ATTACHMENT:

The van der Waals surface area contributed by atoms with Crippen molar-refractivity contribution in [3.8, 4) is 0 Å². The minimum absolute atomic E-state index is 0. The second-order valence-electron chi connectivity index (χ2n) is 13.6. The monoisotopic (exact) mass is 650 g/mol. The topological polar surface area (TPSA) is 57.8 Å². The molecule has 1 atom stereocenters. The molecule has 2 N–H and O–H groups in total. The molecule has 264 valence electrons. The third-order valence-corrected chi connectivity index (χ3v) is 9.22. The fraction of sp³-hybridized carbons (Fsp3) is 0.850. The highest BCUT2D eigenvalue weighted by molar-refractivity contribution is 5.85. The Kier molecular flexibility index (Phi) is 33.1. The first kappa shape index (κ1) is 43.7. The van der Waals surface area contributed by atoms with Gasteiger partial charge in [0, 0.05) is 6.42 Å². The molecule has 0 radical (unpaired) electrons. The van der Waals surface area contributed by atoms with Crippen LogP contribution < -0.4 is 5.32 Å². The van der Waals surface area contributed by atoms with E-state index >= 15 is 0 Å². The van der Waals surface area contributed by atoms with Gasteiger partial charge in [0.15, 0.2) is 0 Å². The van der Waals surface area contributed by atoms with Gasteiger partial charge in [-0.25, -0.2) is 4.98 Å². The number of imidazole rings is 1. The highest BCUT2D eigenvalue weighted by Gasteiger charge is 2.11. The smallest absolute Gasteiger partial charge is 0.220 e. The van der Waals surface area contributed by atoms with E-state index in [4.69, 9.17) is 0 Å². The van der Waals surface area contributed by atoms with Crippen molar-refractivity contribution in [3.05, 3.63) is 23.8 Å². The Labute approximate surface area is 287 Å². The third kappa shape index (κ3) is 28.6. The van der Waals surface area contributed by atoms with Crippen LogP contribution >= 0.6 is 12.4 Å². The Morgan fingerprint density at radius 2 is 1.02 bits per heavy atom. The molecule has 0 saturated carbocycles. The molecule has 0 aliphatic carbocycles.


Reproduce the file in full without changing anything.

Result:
The van der Waals surface area contributed by atoms with Crippen molar-refractivity contribution in [3.8, 4) is 0 Å². The minimum absolute atomic E-state index is 0. The second-order valence-electron chi connectivity index (χ2n) is 13.6. The monoisotopic (exact) mass is 650 g/mol. The topological polar surface area (TPSA) is 57.8 Å². The molecule has 1 atom stereocenters. The molecule has 2 N–H and O–H groups in total. The molecule has 264 valence electrons. The third-order valence-corrected chi connectivity index (χ3v) is 9.22. The fraction of sp³-hybridized carbons (Fsp3) is 0.850. The highest BCUT2D eigenvalue weighted by molar-refractivity contribution is 5.85. The Kier molecular flexibility index (Phi) is 33.1. The first kappa shape index (κ1) is 43.7. The van der Waals surface area contributed by atoms with Gasteiger partial charge in [0, 0.05) is 6.42 Å². The molecule has 0 radical (unpaired) electrons. The van der Waals surface area contributed by atoms with Crippen LogP contribution < -0.4 is 5.32 Å². The van der Waals surface area contributed by atoms with E-state index >= 15 is 0 Å². The van der Waals surface area contributed by atoms with Gasteiger partial charge in [0.15, 0.2) is 0 Å². The van der Waals surface area contributed by atoms with Gasteiger partial charge in [-0.25, -0.2) is 4.98 Å². The number of imidazole rings is 1. The highest BCUT2D eigenvalue weighted by Gasteiger charge is 2.11. The smallest absolute Gasteiger partial charge is 0.220 e. The van der Waals surface area contributed by atoms with E-state index in [4.69, 9.17) is 0 Å². The van der Waals surface area contributed by atoms with Crippen molar-refractivity contribution in [3.05, 3.63) is 23.8 Å². The Labute approximate surface area is 287 Å². The third kappa shape index (κ3) is 28.6. The van der Waals surface area contributed by atoms with Crippen LogP contribution >= 0.6 is 12.4 Å². The Morgan fingerprint density at radius 2 is 1.02 bits per heavy atom. The molecule has 0 saturated carbocycles. The molecule has 0 aliphatic carbocycles.